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How HR Can Leverage AI for Effective Learning and Development

Written by:

Mark Stewart is the in-house Certified Public Accountant, an accomplished author and financial media specialist.

Reviewed by:

As a seasoned HR professional with over 20 years of experience, Keca is an expert in various aspects of Human Resources.

How HR Can Leverage AI for Effective Learning and Development

How HR Can Leverage AI for Effective Learning and Development

In the rapidly evolving world of human resources and learning & development (L&D), professionals are continuously seeking insights into how digital trends and artificial intelligence (AI) are shaping the future of their fields.

David James, a seasoned expert in L&D, shares his comprehensive views on the pivotal trends affecting digital learning, the instrumental role of AI in enhancing skills mapping, and the critical importance of aligning learning initiatives with organizational needs. Through an in-depth discussion, David illuminates the challenges and opportunities presented by digital learning platforms, the transformative potential of AI in closing skills gaps, and the strategic imperatives for HR professionals to foster a culture of continuous learning.

This interview delves into the nuances of L&D strategies, offering valuable perspectives for HR and L&D practitioners aiming to navigate the complexities of digital transformation and AI integration in their organizations.

Digital L&D Evolution and AI Impact on HR

HR – What are the key trends in digital learning for HR professionals, and how do you see AI shaping L&D within HR in the near future?

David – The most important thing is knowing that trends come and go. Often, we get seduced by the new and novel way of delivering content, and that’s failed for 25–30 years. Nothing sticks, and it doesn’t stick because we’re attracted to the ways of delivery and not to the impact that it could receive. So, the most important thing when looking at trends is asking, “How is this going to deliver the planned results that my organisation needs today?” That doesn’t mean engagement, either. Again, over 25–30 years, the trouble that online or digital learning has had is notoriously low engagement. That goes to the root of the real problem — L&D isn’t solving real problems.

We’re trying to provide learning. However, in the digital age we live in, there is better stuff available at our employees’ fingertips than we often provide inside our organisations. So that leads us to the trends. The most important trend is that we plan to make the impact that our organisations and employees need. The way that we do that is by analysis. It’s getting enough information to understand the problems, know that they are the problems, and, most importantly, understand those problems from the perspectives of the people we’re trying to influence.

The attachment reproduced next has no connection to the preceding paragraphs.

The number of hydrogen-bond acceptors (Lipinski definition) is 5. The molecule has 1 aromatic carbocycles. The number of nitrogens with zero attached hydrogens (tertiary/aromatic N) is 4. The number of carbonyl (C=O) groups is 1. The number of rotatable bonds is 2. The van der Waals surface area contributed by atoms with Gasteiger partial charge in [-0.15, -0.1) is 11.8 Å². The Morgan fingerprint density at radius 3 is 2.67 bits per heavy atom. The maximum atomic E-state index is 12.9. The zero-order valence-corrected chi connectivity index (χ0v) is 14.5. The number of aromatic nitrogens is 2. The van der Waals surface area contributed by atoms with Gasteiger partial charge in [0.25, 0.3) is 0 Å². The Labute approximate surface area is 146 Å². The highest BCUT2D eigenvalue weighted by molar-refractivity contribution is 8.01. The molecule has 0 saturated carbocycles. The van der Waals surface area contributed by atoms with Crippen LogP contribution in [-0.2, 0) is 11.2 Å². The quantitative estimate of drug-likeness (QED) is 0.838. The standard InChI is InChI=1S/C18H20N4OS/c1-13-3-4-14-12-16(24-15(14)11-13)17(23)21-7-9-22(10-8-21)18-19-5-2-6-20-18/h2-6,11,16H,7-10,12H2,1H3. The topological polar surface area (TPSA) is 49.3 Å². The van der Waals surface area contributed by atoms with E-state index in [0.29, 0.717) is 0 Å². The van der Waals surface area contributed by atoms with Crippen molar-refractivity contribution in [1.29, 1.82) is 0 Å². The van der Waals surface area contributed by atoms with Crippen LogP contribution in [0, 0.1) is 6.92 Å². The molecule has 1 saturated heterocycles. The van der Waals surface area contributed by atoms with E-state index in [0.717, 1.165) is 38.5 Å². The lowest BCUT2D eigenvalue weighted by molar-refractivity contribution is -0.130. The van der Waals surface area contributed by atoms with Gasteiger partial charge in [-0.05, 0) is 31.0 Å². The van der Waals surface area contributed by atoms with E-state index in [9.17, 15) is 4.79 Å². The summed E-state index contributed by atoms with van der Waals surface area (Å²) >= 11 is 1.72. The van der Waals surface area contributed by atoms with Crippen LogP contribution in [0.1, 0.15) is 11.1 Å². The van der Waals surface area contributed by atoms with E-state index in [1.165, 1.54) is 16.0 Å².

Now, when we do this, we’ll find that we don’t rely on huge, top-down, one-size system implementations and programs because if we know the problems, we will know that that’s not the solution. But the problem is, in the absence of knowing, everything looks like a solution. So, we’ll go for AI, AR, and VR, or we’ll go for microlearning — everything looks like a plausible solution.

Going back, we need to understand the major requirements of our organisation. It could be small, like helping to prepare people for the job they’re expected to do today. It could be broader. There’s a larger industry trend around skills at the moment, and that’s because entire economies are struggling to develop the skills required for the economies to grow. That’s being keenly experienced in particular industries and, therefore, organisations. So, L&D needs to understand those skills gaps and then step up (not to provide more learning, but to help close those skills gaps). It will come as no surprise that it starts with analysis and understanding your organisation’s current level of capability and skills vs. what’s required — and then bridging that gap.

What I am seeing, and which I’m hugely encouraged by, is AI being used in skills mapping, not just inside organisations, but instantly benchmarking entire skill sets for job roles and functions across entire industries. With it, you can immediately see the expectations and proficiency levels in any discipline. In talking to industry figures in L&D, I’ve seen that this can help to do 90% of the work required on the analysis with a stakeholder to understand the skills required in a job, the proficiency levels, and the critical skills. That then kick starts the conversations around skills assessment. So, learning and development come into a conversation from a place of knowing, and then we can start planning with our initiatives to close those skills gaps.